Italy's news in English

Editions:  Austria · Denmark · France · Germany · Italy · Norway · Spain · Sweden · Switzerland

How to make real Italian bruschetta with tomatoes and basil

Share this article

How to make real Italian bruschetta with tomatoes and basil
Bruschetta is always a good idea. Photo: DepositPhotos
14:00 CEST+02:00
Fresh, simple and delicious, bruschetta is the perfect snack as the weather warms. Italian cook Silvana Lanzetta shares her tips for the perfect version of a well-known classic.

Bruschetta (pronounced "broo-skeh-ttah") is a traditional Italian dish: well loved and known across the world, it’s cheap, easy, and quick to prepare, yet it tastes a million euros.

Consume your bruschetta as an entree or light lunch during the hottest summer days. Or even as party food, why not!

TRY ALSO:

Since it has only a few ingredients, their quality is paramount: the bread must be freshly baked, and very good quality. For my bruschetta, I choose a loaf of warm sourdough bread from my favourite artisan baker.

The tomatoes must be flavourful, and not too tart: I use Vittoria Piccolo cherry tomatoes, as they have a nice balance between tart and sweet. Other good and tasty varieties are Pomodorino or Sundream tomatoes.

For the garlic: in this recipe, I have suggested only two cloves, although personally I prefer adding much more. If you are not too fond of garlic, only smear the bread with it.

And finally, the olive oil: don’t skip it! The lycopene contained in the tomatoes need healthy fats in order to be assimilated, and it also makes your bruschetta tastier. Always use extra-virgin olive oil, as it is extremely rich in vitamin E and other essential fats, like omega 3 and 6.


Photo: DepositPhotos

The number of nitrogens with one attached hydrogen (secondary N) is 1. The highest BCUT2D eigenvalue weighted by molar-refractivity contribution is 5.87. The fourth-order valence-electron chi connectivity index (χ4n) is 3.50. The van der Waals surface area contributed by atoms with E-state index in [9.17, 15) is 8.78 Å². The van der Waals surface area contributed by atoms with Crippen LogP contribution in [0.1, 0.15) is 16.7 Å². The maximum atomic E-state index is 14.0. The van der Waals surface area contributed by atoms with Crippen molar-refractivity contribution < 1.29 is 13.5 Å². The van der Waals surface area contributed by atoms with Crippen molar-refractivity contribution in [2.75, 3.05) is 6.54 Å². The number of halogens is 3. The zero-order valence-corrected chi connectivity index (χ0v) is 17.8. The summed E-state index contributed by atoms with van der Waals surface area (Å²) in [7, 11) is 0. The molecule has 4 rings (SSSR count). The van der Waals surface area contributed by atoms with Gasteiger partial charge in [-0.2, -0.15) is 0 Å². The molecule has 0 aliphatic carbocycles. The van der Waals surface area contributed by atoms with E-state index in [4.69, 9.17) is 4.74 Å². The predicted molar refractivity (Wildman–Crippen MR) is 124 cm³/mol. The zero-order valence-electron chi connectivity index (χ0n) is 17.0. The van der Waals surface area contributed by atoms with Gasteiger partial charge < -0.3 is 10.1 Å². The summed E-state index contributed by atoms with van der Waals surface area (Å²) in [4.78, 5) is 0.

Ingredients (4 servings)

500 g freshly baked rustic bread
700 g cherry tomatoes
2 garlic cloves
Extra-virgin olive oil
A few basil leaves
Salt and pepper to taste

Method

1. Thoroughly wash your tomatoes: let them soak for about 15 minutes in a bowl with a mixture of water and 1 tbsp of bicarbonate, to help remove the pesticides and chemicals from the fruit. Then rinse them under running water and dry them.

2. Cut the tomatoes into eight parts and put them in a bowl, together with one garlic clove (finely chopped), extra-virgin olive oil, salt and pepper. Mix well and set aside a let it stand at room temperature for at least 15 minutes, to allow the flavours to blend and fully develop.

3. Cut your loaf of bread into four thick slices: toast both sides under the grill, until lightly golden and slightly crispy. Cut the remaining garlic clove in half, and smear it over one side of each slice.

4. Arrange the bread on a serving plate, garlic side up: spoon the tomatoes all over, and decorate with fresh basil leaves. Serve immediately.

Tips

Bruschetta cannot be stored and must be prepared just before you want to eat it, else the bread will become soggy.

To add extra flavour to your bruschetta, try adding some Parmesan shavings or a few cubes of buffalo mozzarella to the tomatoes.

If you have run out of fresh basil, sprinkle a little dried oregano to the tomatoes, then let it stand: delicious.


Silvana Lanzetta. Photo: Private

Silvana Lanzetta was born into a family of pasta makers from Naples and spent 17 years as a part-time apprentice in her grandmother’s pasta factory. She specializes in making pasta entirely by hand and runs regular classes and workshops in London.

Find out more at her website, Pastartist.com, including this recipe and others.

 
Get notified about breaking news on The Local

Share this article

The Local is not responsible for content posted by users.
Linda - 08 Jun 2019 11:43
When I arrived in Rome in 1983 to live, there were two dishes that I tasted which left a lasting impression on me. The first was insalata caprese and the second was bruchetta. Just about every restaurant served it. The recipe is very simple: Toast the bread on an open grill, scratch the bread with a whole piece of garlic (use as much as you like to your taste) then pour olive oil on the toasted bread. Finally, top the scratched and oiled bread with chopped tomatoes. This is the difinitive way to make bruschetta. In Florence they served crostini but in Rome they served bruschetta.
Become a Member or sign-in to leave a comment.

From our sponsors

Five ways expats can benefit from international health insurance

Moving abroad is a massive upheaval, physically and emotionally. Knowing your health is covered no matter where you are and whatever happens can be a huge weight off your shoulders.